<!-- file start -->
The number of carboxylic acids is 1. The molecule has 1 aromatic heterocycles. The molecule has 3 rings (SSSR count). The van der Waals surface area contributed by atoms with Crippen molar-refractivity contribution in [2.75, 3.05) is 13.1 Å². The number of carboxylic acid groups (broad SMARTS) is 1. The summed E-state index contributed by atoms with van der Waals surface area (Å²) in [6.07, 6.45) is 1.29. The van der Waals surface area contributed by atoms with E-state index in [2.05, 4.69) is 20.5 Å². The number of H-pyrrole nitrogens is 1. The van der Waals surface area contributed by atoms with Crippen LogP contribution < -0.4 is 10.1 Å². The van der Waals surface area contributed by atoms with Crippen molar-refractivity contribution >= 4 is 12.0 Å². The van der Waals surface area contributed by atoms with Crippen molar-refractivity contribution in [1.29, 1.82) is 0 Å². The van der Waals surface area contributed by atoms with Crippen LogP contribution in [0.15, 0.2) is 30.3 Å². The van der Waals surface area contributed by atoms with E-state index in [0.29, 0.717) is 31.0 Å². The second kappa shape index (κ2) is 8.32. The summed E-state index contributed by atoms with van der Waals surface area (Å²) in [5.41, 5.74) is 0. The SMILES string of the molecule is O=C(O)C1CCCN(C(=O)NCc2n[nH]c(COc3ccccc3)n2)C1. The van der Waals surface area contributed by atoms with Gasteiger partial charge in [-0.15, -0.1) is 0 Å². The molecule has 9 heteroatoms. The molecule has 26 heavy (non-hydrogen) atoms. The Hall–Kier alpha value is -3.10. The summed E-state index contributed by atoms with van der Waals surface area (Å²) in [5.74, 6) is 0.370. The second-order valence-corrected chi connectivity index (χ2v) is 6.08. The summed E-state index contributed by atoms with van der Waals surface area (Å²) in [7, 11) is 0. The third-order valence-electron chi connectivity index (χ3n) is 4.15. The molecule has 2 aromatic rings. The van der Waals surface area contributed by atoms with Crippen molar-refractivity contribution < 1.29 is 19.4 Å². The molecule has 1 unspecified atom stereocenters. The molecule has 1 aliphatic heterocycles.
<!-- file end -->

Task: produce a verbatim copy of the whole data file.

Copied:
The number of carboxylic acids is 1. The molecule has 1 aromatic heterocycles. The molecule has 3 rings (SSSR count). The van der Waals surface area contributed by atoms with Crippen molar-refractivity contribution in [2.75, 3.05) is 13.1 Å². The number of carboxylic acid groups (broad SMARTS) is 1. The summed E-state index contributed by atoms with van der Waals surface area (Å²) in [6.07, 6.45) is 1.29. The van der Waals surface area contributed by atoms with E-state index in [2.05, 4.69) is 20.5 Å². The number of H-pyrrole nitrogens is 1. The van der Waals surface area contributed by atoms with Crippen LogP contribution < -0.4 is 10.1 Å². The van der Waals surface area contributed by atoms with Crippen molar-refractivity contribution >= 4 is 12.0 Å². The van der Waals surface area contributed by atoms with Crippen molar-refractivity contribution in [1.29, 1.82) is 0 Å². The van der Waals surface area contributed by atoms with Crippen LogP contribution in [0.15, 0.2) is 30.3 Å². The van der Waals surface area contributed by atoms with E-state index in [0.29, 0.717) is 31.0 Å². The second kappa shape index (κ2) is 8.32. The summed E-state index contributed by atoms with van der Waals surface area (Å²) in [5.41, 5.74) is 0. The SMILES string of the molecule is O=C(O)C1CCCN(C(=O)NCc2n[nH]c(COc3ccccc3)n2)C1. The van der Waals surface area contributed by atoms with Gasteiger partial charge in [-0.15, -0.1) is 0 Å². The molecule has 9 heteroatoms. The molecule has 26 heavy (non-hydrogen) atoms. The Hall–Kier alpha value is -3.10. The summed E-state index contributed by atoms with van der Waals surface area (Å²) in [5.74, 6) is 0.370. The second-order valence-corrected chi connectivity index (χ2v) is 6.08. The summed E-state index contributed by atoms with van der Waals surface area (Å²) in [7, 11) is 0. The third-order valence-electron chi connectivity index (χ3n) is 4.15. The molecule has 2 aromatic rings. The van der Waals surface area contributed by atoms with Crippen molar-refractivity contribution < 1.29 is 19.4 Å². The molecule has 1 unspecified atom stereocenters. The molecule has 1 aliphatic heterocycles.